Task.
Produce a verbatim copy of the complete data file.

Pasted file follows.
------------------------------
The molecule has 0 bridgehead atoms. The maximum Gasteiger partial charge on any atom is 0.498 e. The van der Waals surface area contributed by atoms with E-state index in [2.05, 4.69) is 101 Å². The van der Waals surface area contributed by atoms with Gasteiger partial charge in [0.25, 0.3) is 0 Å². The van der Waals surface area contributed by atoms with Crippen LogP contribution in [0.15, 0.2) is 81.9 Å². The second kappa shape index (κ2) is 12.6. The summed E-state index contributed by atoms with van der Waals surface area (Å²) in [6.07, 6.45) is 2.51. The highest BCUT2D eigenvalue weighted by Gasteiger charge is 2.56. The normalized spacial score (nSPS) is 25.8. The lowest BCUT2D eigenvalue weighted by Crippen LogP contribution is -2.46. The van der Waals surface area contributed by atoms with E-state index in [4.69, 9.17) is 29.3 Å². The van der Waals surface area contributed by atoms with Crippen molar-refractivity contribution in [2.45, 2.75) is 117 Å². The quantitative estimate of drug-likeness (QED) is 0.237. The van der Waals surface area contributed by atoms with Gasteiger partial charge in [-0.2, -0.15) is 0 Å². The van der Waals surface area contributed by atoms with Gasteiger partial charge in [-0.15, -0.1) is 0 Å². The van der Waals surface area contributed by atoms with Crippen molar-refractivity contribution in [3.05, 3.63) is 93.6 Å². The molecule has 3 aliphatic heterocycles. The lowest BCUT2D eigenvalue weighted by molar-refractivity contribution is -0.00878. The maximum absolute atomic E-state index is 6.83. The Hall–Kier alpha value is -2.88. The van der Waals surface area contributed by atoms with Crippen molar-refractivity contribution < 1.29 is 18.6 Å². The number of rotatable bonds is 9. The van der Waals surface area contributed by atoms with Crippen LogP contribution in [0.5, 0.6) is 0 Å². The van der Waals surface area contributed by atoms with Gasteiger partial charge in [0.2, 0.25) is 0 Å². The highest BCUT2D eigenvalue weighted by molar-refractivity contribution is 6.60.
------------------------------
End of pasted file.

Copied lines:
The molecule has 0 bridgehead atoms. The maximum Gasteiger partial charge on any atom is 0.498 e. The van der Waals surface area contributed by atoms with E-state index in [2.05, 4.69) is 101 Å². The van der Waals surface area contributed by atoms with Gasteiger partial charge in [0.25, 0.3) is 0 Å². The van der Waals surface area contributed by atoms with Crippen LogP contribution in [0.15, 0.2) is 81.9 Å². The second kappa shape index (κ2) is 12.6. The summed E-state index contributed by atoms with van der Waals surface area (Å²) in [6.07, 6.45) is 2.51. The highest BCUT2D eigenvalue weighted by Gasteiger charge is 2.56. The normalized spacial score (nSPS) is 25.8. The lowest BCUT2D eigenvalue weighted by Crippen LogP contribution is -2.46. The van der Waals surface area contributed by atoms with E-state index in [4.69, 9.17) is 29.3 Å². The van der Waals surface area contributed by atoms with Crippen molar-refractivity contribution in [2.45, 2.75) is 117 Å². The quantitative estimate of drug-likeness (QED) is 0.237. The van der Waals surface area contributed by atoms with Gasteiger partial charge in [-0.2, -0.15) is 0 Å². The van der Waals surface area contributed by atoms with Gasteiger partial charge in [-0.15, -0.1) is 0 Å². The van der Waals surface area contributed by atoms with Crippen molar-refractivity contribution in [3.05, 3.63) is 93.6 Å². The molecule has 3 aliphatic heterocycles. The lowest BCUT2D eigenvalue weighted by molar-refractivity contribution is -0.00878. The maximum absolute atomic E-state index is 6.83. The Hall–Kier alpha value is -2.88. The van der Waals surface area contributed by atoms with Crippen molar-refractivity contribution < 1.29 is 18.6 Å². The number of rotatable bonds is 9. The van der Waals surface area contributed by atoms with Crippen LogP contribution in [0.5, 0.6) is 0 Å². The van der Waals surface area contributed by atoms with Gasteiger partial charge in [0.2, 0.25) is 0 Å². The highest BCUT2D eigenvalue weighted by molar-refractivity contribution is 6.60.